Statewide Trail Map 2016 (PDF, 11.3 MB)
Nominations are now open for our 2017 Indiana Greenways Awards!
The turnout for our annual Greenways Foundation Luncheon was fantastic and we want to thank all who attended. Executive Director Allyson Mitchell updated us on the past year’s accomplishments and goals for 2016, and Board Member Shaunna Graf listed 2015 grant awards. We listened to a fascinating account of the development of Bloomington’s B-Line Trail by Dave Williams, Director of Operations, City of Bloomington Parks and Recreation. That was followed by a history of the Greenways Foundation presented by Ray Irvin, former Administrator of Indy Greenways and Director of Greenways, Bikeways and Blueways for the Indiana Department of Transportation. Allyson Mitchell closed with the unveiling of our new Statewide Trail Map 2016 (PDF, 11.3 MB).
As a highlight of the program, we recognized some outstanding leaders of the trails movement in Indiana. The awards were presented by Greenways Foundation President Karen Bohn.
From beginning the process of building the Nickel Plate Trail in 2000, to currently having 37 miles completed, Bill Click has been there volunteering his time and talents to whatever task was required. He has served many hours clearing leaves and limbs, removing fallen trees and supervising large, complicated projects such as bridges, guardrails, look-out points, culvert repairs, sink holes and crack repairs. Bill has risen early to inspect sections of the trail before the start times of fund raiser events to make sure everything was safe and ready for the participants, and has served on the Nickel Plate Trail Board since the beginning. His passion and commitment to the trail are truly inspirational for all our volunteers.
Bill Click (left) on the job.
Fort Wayne Trails is a nonprofit promoting healthy transportation choices by advocating, planning and fundraising for the multi-use trail and pathway network connecting the Greater Fort Wayne region. The group’s ambitious fundraising efforts, such as their “Paving the Way” campaign, hosting fun public events to generate income, and work with foundations and corporations have been instrumental in building the city-wide trail network. Partnerships with local, county, and state officials have enabled the group to rank as one of the most successful in the state today. Spearheading their efforts from the start has been Executive Director Lori Rose, who has been a catalyst towards the success of trail development, raising millions of dollars, and opening many new miles of trails over the years.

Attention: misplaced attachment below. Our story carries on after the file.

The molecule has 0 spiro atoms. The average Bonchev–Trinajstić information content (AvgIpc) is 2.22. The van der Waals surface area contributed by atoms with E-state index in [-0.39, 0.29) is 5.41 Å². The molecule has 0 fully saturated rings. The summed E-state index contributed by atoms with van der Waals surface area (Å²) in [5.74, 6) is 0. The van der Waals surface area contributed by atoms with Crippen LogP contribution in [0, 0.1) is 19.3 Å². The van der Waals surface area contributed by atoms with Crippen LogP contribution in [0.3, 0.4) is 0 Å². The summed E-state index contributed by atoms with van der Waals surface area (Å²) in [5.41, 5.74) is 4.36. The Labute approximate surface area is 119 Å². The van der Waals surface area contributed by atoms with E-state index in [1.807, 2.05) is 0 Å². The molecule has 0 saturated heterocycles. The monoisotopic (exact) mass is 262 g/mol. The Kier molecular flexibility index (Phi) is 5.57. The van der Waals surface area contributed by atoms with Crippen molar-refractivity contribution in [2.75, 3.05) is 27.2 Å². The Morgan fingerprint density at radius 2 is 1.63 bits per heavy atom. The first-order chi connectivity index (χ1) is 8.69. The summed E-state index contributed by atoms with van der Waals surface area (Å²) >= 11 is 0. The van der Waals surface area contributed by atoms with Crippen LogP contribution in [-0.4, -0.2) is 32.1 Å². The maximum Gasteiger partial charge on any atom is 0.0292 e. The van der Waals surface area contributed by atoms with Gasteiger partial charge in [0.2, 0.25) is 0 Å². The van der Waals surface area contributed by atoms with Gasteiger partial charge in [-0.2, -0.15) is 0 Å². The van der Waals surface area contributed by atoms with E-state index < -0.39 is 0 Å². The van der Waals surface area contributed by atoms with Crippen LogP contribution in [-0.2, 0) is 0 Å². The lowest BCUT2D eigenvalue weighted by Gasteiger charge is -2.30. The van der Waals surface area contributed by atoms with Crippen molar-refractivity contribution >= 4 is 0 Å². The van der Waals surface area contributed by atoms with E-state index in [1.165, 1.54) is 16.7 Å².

Joggers enjoying a Fort Wayne Trails event.
The Karst Farm Greenway is the first section of shared-use path that will eventually connect the City of Bloomington to rural parts of Monroe County and the Town of Ellettsville. The trail connects a large county park, numerous established and growing residential neighborhoods, two elementary schools, a college campus, a newly constructed YMCA, and thriving business and industrial parks. it is accessible to thousands of residents, students, visitors and employees in the area. Bench seating and sign pillars designed and constructed of locally-cut limestone create an identity for the trail that is not only unique but also reflects the area’s well-known heritage. The Karst Farm Greenway will have future connections to Bloomington’s B-Line Trail and Ellettsville.